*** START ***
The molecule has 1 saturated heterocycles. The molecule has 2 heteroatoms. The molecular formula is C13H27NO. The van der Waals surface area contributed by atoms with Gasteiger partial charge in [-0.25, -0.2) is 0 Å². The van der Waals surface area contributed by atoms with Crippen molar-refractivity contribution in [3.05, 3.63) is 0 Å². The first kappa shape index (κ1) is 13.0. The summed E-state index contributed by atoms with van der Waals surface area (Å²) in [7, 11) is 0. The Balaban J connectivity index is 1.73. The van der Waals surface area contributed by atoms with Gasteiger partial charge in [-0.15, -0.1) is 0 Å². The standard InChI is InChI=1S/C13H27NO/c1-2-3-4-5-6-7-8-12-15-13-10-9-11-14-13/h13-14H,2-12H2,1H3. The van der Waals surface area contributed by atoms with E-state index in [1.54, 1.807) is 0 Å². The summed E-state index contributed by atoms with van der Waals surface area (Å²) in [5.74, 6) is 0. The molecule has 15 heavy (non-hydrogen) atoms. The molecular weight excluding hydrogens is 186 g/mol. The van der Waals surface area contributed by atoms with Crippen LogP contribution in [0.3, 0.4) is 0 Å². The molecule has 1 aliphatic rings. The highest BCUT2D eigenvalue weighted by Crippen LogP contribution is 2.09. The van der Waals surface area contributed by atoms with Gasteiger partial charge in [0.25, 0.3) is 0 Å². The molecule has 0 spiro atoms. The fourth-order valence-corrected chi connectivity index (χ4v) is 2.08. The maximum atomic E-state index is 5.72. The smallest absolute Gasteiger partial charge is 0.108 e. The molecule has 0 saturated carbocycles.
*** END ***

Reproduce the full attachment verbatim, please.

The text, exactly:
The molecule has 1 saturated heterocycles. The molecule has 2 heteroatoms. The molecular formula is C13H27NO. The van der Waals surface area contributed by atoms with Gasteiger partial charge in [-0.25, -0.2) is 0 Å². The van der Waals surface area contributed by atoms with Crippen molar-refractivity contribution in [3.05, 3.63) is 0 Å². The first kappa shape index (κ1) is 13.0. The summed E-state index contributed by atoms with van der Waals surface area (Å²) in [7, 11) is 0. The Balaban J connectivity index is 1.73. The van der Waals surface area contributed by atoms with Gasteiger partial charge in [-0.15, -0.1) is 0 Å². The standard InChI is InChI=1S/C13H27NO/c1-2-3-4-5-6-7-8-12-15-13-10-9-11-14-13/h13-14H,2-12H2,1H3. The van der Waals surface area contributed by atoms with E-state index in [1.54, 1.807) is 0 Å². The summed E-state index contributed by atoms with van der Waals surface area (Å²) in [5.74, 6) is 0. The molecule has 15 heavy (non-hydrogen) atoms. The molecular weight excluding hydrogens is 186 g/mol. The van der Waals surface area contributed by atoms with Crippen LogP contribution in [0.3, 0.4) is 0 Å². The molecule has 1 aliphatic rings. The highest BCUT2D eigenvalue weighted by Crippen LogP contribution is 2.09. The van der Waals surface area contributed by atoms with Gasteiger partial charge in [0.25, 0.3) is 0 Å². The molecule has 0 spiro atoms. The fourth-order valence-corrected chi connectivity index (χ4v) is 2.08. The maximum atomic E-state index is 5.72. The smallest absolute Gasteiger partial charge is 0.108 e. The molecule has 0 saturated carbocycles.